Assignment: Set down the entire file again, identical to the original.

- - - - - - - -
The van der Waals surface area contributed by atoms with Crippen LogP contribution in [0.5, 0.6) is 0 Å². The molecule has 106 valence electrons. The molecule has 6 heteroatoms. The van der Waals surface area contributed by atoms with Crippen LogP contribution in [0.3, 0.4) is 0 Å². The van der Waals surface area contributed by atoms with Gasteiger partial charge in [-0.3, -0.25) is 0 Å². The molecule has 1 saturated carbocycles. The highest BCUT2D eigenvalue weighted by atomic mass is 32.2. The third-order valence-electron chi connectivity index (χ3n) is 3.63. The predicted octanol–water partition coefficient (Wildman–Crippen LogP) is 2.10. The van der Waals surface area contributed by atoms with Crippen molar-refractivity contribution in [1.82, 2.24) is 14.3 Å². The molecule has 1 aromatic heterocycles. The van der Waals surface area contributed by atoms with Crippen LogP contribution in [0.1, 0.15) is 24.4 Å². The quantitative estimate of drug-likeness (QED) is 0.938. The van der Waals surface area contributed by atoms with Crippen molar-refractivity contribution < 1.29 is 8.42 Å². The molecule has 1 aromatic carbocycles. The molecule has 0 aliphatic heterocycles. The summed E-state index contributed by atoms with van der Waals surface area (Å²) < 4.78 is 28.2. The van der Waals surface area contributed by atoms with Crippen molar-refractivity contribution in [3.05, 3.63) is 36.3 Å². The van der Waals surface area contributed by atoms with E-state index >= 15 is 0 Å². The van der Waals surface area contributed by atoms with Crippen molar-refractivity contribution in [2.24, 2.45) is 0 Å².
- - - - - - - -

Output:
The van der Waals surface area contributed by atoms with Crippen LogP contribution in [0.5, 0.6) is 0 Å². The molecule has 106 valence electrons. The molecule has 6 heteroatoms. The van der Waals surface area contributed by atoms with Crippen LogP contribution in [0.3, 0.4) is 0 Å². The van der Waals surface area contributed by atoms with Gasteiger partial charge in [-0.3, -0.25) is 0 Å². The molecule has 1 saturated carbocycles. The highest BCUT2D eigenvalue weighted by atomic mass is 32.2. The third-order valence-electron chi connectivity index (χ3n) is 3.63. The predicted octanol–water partition coefficient (Wildman–Crippen LogP) is 2.10. The van der Waals surface area contributed by atoms with Crippen molar-refractivity contribution in [1.82, 2.24) is 14.3 Å². The molecule has 1 aromatic heterocycles. The van der Waals surface area contributed by atoms with Crippen LogP contribution in [0.1, 0.15) is 24.4 Å². The quantitative estimate of drug-likeness (QED) is 0.938. The van der Waals surface area contributed by atoms with Crippen molar-refractivity contribution < 1.29 is 8.42 Å². The molecule has 1 aromatic carbocycles. The molecule has 0 aliphatic heterocycles. The summed E-state index contributed by atoms with van der Waals surface area (Å²) < 4.78 is 28.2. The van der Waals surface area contributed by atoms with Crippen molar-refractivity contribution in [3.05, 3.63) is 36.3 Å². The van der Waals surface area contributed by atoms with E-state index >= 15 is 0 Å². The van der Waals surface area contributed by atoms with Crippen molar-refractivity contribution in [2.24, 2.45) is 0 Å².